Visitor Question

Electric Shock at Work…

Submitted By: Derrick (Tampa Fl)

I make car batteries at my job. A table of batteries was turned on by another worker right when I was removing the wire from them. My co-worker made a mistake but I paid for it.

I couldn’t use my arm for about three weeks. I now have headaches and still have some weakness in the arm. Also, when I wake up in the morning my entire right side is numb for a while and my arm remains weak. It gets better as I go through my day, but it wasn’t like that before. This occurred on 7/25/11.

Is there anything I can do about this? What if my arm stays like this forever? Thanks for any information you can give on what I can do.

Disclaimer: Our response is not formal legal advice and does not create an attorney-client relationship. It is generic legal information based on the very limited information provided. Do not rely upon the information in our response, or anywhere else on this site, when deciding the proper course of a legal matter. Always get a personalized case review from a local attorney.

Answer

Dear Derrick,

The first issue to consider is whether your employer carries workers compensation insurance. If your employer does carry workers compensation insurance you should address that issue before pursuing the next step. If your employer has workers compensation insurance there should be an insurance representative available, whether on your work premises or at another location.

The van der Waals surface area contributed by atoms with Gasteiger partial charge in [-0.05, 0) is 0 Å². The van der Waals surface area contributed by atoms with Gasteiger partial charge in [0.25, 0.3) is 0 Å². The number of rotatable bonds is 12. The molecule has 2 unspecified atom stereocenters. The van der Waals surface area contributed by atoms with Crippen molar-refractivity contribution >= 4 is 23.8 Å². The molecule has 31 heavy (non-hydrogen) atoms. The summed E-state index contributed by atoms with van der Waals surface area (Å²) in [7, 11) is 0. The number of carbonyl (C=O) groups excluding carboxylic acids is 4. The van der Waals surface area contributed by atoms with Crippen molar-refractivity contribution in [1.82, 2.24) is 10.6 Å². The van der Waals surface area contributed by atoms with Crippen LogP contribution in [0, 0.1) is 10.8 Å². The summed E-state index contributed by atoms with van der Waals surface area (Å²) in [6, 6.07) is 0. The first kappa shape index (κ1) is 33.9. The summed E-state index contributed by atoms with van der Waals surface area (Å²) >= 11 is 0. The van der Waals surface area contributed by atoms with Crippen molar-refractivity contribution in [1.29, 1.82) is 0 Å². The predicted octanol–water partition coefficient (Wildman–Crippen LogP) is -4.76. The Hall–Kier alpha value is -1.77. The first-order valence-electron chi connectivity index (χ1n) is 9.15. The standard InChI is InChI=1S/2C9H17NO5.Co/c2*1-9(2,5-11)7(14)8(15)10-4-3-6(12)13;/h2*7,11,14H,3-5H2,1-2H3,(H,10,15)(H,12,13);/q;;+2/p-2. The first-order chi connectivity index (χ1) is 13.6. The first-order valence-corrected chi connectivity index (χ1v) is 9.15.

Contact the insurance representative and file your claim. Once you do you will have access to one or more doctors on your employer’s list of approved doctors.

Additionally, if the doctors order that you stay away from work for a certain period of time you may also have a right to receive a majority of your wages during the time you are either treating or recovering, as long as those times are approved by your employer’s doctor.

Workers compensation laws prohibit an employee from suing an employer. Negligence is not a necessary requisite for compensation from workers compensation.

If your employer doesn’t have workers compensation you will have a right to file a lawsuit to recover those amounts for your medical bills and related costs. Those costs can include out of pocket expenses such as prescription and over the counter medications, lost wages and an amount for pain and suffering.

The above is general information. Laws change frequently, and across jurisdictions. You should get a personalized case evaluation from a licensed attorney. Find a local attorney to give you a free case review here , or call (888) 647-2490.

Best of luck,

Published: January 11, 2012

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